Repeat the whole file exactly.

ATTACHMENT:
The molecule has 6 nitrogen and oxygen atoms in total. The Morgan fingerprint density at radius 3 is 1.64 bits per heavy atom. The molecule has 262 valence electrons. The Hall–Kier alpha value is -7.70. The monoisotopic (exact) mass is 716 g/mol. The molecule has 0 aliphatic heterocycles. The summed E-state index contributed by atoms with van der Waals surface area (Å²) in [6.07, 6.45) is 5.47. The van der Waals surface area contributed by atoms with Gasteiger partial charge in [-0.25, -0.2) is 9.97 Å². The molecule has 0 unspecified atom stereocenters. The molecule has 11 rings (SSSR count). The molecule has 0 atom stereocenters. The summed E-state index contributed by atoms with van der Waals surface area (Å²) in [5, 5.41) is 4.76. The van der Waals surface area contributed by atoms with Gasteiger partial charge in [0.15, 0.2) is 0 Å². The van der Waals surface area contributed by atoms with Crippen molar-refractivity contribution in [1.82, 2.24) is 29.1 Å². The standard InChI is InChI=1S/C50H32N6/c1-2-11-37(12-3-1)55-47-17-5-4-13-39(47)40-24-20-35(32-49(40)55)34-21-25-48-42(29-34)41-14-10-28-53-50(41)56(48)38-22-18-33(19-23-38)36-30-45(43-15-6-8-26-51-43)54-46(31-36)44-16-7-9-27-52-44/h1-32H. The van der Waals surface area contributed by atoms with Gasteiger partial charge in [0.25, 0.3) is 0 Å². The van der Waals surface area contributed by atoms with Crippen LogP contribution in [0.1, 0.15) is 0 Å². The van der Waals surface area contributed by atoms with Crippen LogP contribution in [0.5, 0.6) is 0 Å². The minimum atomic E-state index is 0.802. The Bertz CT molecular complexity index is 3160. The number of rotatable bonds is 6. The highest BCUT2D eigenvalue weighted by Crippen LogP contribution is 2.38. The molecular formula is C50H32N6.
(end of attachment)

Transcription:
The molecule has 6 nitrogen and oxygen atoms in total. The Morgan fingerprint density at radius 3 is 1.64 bits per heavy atom. The molecule has 262 valence electrons. The Hall–Kier alpha value is -7.70. The monoisotopic (exact) mass is 716 g/mol. The molecule has 0 aliphatic heterocycles. The summed E-state index contributed by atoms with van der Waals surface area (Å²) in [6.07, 6.45) is 5.47. The van der Waals surface area contributed by atoms with Gasteiger partial charge in [-0.25, -0.2) is 9.97 Å². The molecule has 0 unspecified atom stereocenters. The molecule has 11 rings (SSSR count). The molecule has 0 atom stereocenters. The summed E-state index contributed by atoms with van der Waals surface area (Å²) in [5, 5.41) is 4.76. The van der Waals surface area contributed by atoms with Gasteiger partial charge in [0.15, 0.2) is 0 Å². The van der Waals surface area contributed by atoms with Crippen molar-refractivity contribution in [1.82, 2.24) is 29.1 Å². The standard InChI is InChI=1S/C50H32N6/c1-2-11-37(12-3-1)55-47-17-5-4-13-39(47)40-24-20-35(32-49(40)55)34-21-25-48-42(29-34)41-14-10-28-53-50(41)56(48)38-22-18-33(19-23-38)36-30-45(43-15-6-8-26-51-43)54-46(31-36)44-16-7-9-27-52-44/h1-32H. The van der Waals surface area contributed by atoms with Gasteiger partial charge in [0.25, 0.3) is 0 Å². The van der Waals surface area contributed by atoms with Crippen LogP contribution in [0.1, 0.15) is 0 Å². The van der Waals surface area contributed by atoms with Crippen LogP contribution in [0.5, 0.6) is 0 Å². The minimum atomic E-state index is 0.802. The Bertz CT molecular complexity index is 3160. The number of rotatable bonds is 6. The highest BCUT2D eigenvalue weighted by Crippen LogP contribution is 2.38. The molecular formula is C50H32N6.